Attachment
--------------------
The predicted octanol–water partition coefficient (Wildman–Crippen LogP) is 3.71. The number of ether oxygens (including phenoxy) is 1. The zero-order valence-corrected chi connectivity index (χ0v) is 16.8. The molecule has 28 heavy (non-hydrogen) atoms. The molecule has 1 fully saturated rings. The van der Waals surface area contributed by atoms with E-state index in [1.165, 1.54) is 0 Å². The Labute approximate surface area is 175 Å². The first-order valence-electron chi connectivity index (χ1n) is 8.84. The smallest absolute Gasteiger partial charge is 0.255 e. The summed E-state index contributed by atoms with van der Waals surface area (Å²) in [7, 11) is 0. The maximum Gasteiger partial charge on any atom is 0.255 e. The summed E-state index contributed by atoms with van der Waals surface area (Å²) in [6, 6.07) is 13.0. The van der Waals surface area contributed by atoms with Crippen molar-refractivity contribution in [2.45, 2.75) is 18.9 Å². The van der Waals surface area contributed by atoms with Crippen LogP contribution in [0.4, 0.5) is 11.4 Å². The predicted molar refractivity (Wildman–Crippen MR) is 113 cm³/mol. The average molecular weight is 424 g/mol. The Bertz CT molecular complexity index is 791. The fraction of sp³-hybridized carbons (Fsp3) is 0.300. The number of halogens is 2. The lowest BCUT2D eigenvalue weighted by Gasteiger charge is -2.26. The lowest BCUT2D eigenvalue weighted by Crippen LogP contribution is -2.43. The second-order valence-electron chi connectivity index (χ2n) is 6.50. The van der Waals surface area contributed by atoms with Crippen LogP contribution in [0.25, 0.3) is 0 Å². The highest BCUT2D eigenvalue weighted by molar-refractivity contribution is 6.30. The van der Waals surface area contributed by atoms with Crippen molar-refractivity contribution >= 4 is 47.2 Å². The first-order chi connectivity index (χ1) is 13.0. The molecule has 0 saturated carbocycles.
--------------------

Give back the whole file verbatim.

The predicted octanol–water partition coefficient (Wildman–Crippen LogP) is 3.71. The number of ether oxygens (including phenoxy) is 1. The zero-order valence-corrected chi connectivity index (χ0v) is 16.8. The molecule has 28 heavy (non-hydrogen) atoms. The molecule has 1 fully saturated rings. The van der Waals surface area contributed by atoms with E-state index in [1.165, 1.54) is 0 Å². The Labute approximate surface area is 175 Å². The first-order valence-electron chi connectivity index (χ1n) is 8.84. The smallest absolute Gasteiger partial charge is 0.255 e. The summed E-state index contributed by atoms with van der Waals surface area (Å²) in [7, 11) is 0. The maximum Gasteiger partial charge on any atom is 0.255 e. The summed E-state index contributed by atoms with van der Waals surface area (Å²) in [6, 6.07) is 13.0. The van der Waals surface area contributed by atoms with Crippen molar-refractivity contribution in [2.45, 2.75) is 18.9 Å². The van der Waals surface area contributed by atoms with Crippen LogP contribution in [0.4, 0.5) is 11.4 Å². The predicted molar refractivity (Wildman–Crippen MR) is 113 cm³/mol. The average molecular weight is 424 g/mol. The Bertz CT molecular complexity index is 791. The fraction of sp³-hybridized carbons (Fsp3) is 0.300. The number of halogens is 2. The lowest BCUT2D eigenvalue weighted by Gasteiger charge is -2.26. The lowest BCUT2D eigenvalue weighted by Crippen LogP contribution is -2.43. The second-order valence-electron chi connectivity index (χ2n) is 6.50. The van der Waals surface area contributed by atoms with Crippen LogP contribution in [0.25, 0.3) is 0 Å². The highest BCUT2D eigenvalue weighted by molar-refractivity contribution is 6.30. The van der Waals surface area contributed by atoms with Crippen molar-refractivity contribution >= 4 is 47.2 Å². The first-order chi connectivity index (χ1) is 13.0. The molecule has 0 saturated carbocycles.